Objective: To examine the prospective association between frequency of outpatient visits and subsequent inpatient admissions.
Data sources: Medical record data on 13,942 patients with HIV infection seen in 10 HIV speciality care sites across the United States.
Study design: This observational study followed a cohort of HIV-infected patients who were in care in the first half of 2001. Numbers of inpatient admissions and outpatient visits were calculated for each patient for each 3-month period, from 2001 through 2004.
Analysis: Negative binomial and logistic regression analyses using random-effects models examined the effects of inpatient admissions and outpatient visits in the previous period on inpatient and outpatient service utilization, controlling for background characteristics and HIV disease stage.
Results: For 3-month periods, between 5 and 9 percent of patients had an inpatient admission. The linear association between number of outpatient visits and any inpatient admission in the subsequent period was positive (adjusted odds ratio=1.05; 95 percent confidence interval [CI]=1.04, 1.06). However, patients with zero prior outpatient visits had significantly greater admission rates than those with one prior visit. Hospitalization rates were also higher among those with a prior hospitalization and those with more advanced HIV disease.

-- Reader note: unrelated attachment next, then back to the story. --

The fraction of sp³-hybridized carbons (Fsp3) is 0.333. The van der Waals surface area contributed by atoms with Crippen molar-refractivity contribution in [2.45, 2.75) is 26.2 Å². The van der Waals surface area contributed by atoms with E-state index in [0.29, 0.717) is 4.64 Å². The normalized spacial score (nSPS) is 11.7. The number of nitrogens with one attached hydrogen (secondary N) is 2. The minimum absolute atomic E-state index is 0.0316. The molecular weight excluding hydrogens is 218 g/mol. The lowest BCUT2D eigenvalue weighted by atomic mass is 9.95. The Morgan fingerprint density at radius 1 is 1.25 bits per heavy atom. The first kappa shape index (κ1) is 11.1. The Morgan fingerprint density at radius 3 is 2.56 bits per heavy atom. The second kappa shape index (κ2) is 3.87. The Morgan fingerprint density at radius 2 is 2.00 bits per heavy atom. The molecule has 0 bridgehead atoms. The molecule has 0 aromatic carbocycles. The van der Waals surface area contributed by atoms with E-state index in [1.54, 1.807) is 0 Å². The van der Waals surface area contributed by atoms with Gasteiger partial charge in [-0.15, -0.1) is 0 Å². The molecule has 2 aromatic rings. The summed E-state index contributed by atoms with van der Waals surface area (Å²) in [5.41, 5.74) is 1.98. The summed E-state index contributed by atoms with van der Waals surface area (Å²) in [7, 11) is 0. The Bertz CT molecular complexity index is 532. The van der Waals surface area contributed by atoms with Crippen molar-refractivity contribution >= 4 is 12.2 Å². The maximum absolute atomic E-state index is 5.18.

Conclusions: These results suggest a J-shaped relationship between outpatient use and inpatient use among persons with HIV disease. Those in worse health have greater utilization of both inpatient and outpatient care. However, having no outpatient visits may also increase the likelihood of subsequent hospitalization. Although outpatient care cannot be justified as a cost-saving mechanism, maintaining regular clinical monitoring of patients is important.